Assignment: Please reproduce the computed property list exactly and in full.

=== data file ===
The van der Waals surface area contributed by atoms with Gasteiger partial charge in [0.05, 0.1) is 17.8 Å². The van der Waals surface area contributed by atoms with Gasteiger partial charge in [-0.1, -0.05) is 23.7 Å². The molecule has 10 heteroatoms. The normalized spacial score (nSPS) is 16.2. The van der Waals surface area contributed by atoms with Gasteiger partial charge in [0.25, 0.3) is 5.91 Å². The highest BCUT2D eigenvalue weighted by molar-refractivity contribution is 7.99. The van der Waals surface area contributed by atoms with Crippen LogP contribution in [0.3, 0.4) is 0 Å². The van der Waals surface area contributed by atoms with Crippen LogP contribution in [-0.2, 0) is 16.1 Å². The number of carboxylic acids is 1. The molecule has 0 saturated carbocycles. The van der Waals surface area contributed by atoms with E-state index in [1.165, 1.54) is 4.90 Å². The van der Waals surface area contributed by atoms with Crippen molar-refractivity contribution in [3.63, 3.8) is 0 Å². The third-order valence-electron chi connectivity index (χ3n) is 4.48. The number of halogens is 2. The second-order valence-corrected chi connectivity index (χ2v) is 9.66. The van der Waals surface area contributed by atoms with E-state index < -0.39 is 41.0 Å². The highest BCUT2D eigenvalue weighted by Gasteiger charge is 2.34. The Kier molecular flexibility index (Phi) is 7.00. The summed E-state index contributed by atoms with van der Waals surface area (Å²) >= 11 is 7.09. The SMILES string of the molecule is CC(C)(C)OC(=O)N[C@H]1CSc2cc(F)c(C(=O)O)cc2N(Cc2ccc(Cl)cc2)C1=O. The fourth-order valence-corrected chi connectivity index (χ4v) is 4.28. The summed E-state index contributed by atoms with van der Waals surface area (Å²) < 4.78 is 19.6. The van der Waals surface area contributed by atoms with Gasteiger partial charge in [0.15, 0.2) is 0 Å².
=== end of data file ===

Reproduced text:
The van der Waals surface area contributed by atoms with Gasteiger partial charge in [0.05, 0.1) is 17.8 Å². The van der Waals surface area contributed by atoms with Gasteiger partial charge in [-0.1, -0.05) is 23.7 Å². The molecule has 10 heteroatoms. The normalized spacial score (nSPS) is 16.2. The van der Waals surface area contributed by atoms with Gasteiger partial charge in [0.25, 0.3) is 5.91 Å². The highest BCUT2D eigenvalue weighted by molar-refractivity contribution is 7.99. The van der Waals surface area contributed by atoms with Crippen LogP contribution in [0.3, 0.4) is 0 Å². The van der Waals surface area contributed by atoms with Crippen LogP contribution in [-0.2, 0) is 16.1 Å². The number of carboxylic acids is 1. The molecule has 0 saturated carbocycles. The van der Waals surface area contributed by atoms with E-state index in [1.165, 1.54) is 4.90 Å². The van der Waals surface area contributed by atoms with Crippen molar-refractivity contribution in [3.63, 3.8) is 0 Å². The third-order valence-electron chi connectivity index (χ3n) is 4.48. The number of halogens is 2. The second-order valence-corrected chi connectivity index (χ2v) is 9.66. The van der Waals surface area contributed by atoms with E-state index < -0.39 is 41.0 Å². The highest BCUT2D eigenvalue weighted by Gasteiger charge is 2.34. The Kier molecular flexibility index (Phi) is 7.00. The summed E-state index contributed by atoms with van der Waals surface area (Å²) >= 11 is 7.09. The SMILES string of the molecule is CC(C)(C)OC(=O)N[C@H]1CSc2cc(F)c(C(=O)O)cc2N(Cc2ccc(Cl)cc2)C1=O. The fourth-order valence-corrected chi connectivity index (χ4v) is 4.28. The summed E-state index contributed by atoms with van der Waals surface area (Å²) < 4.78 is 19.6. The van der Waals surface area contributed by atoms with Gasteiger partial charge in [0.15, 0.2) is 0 Å².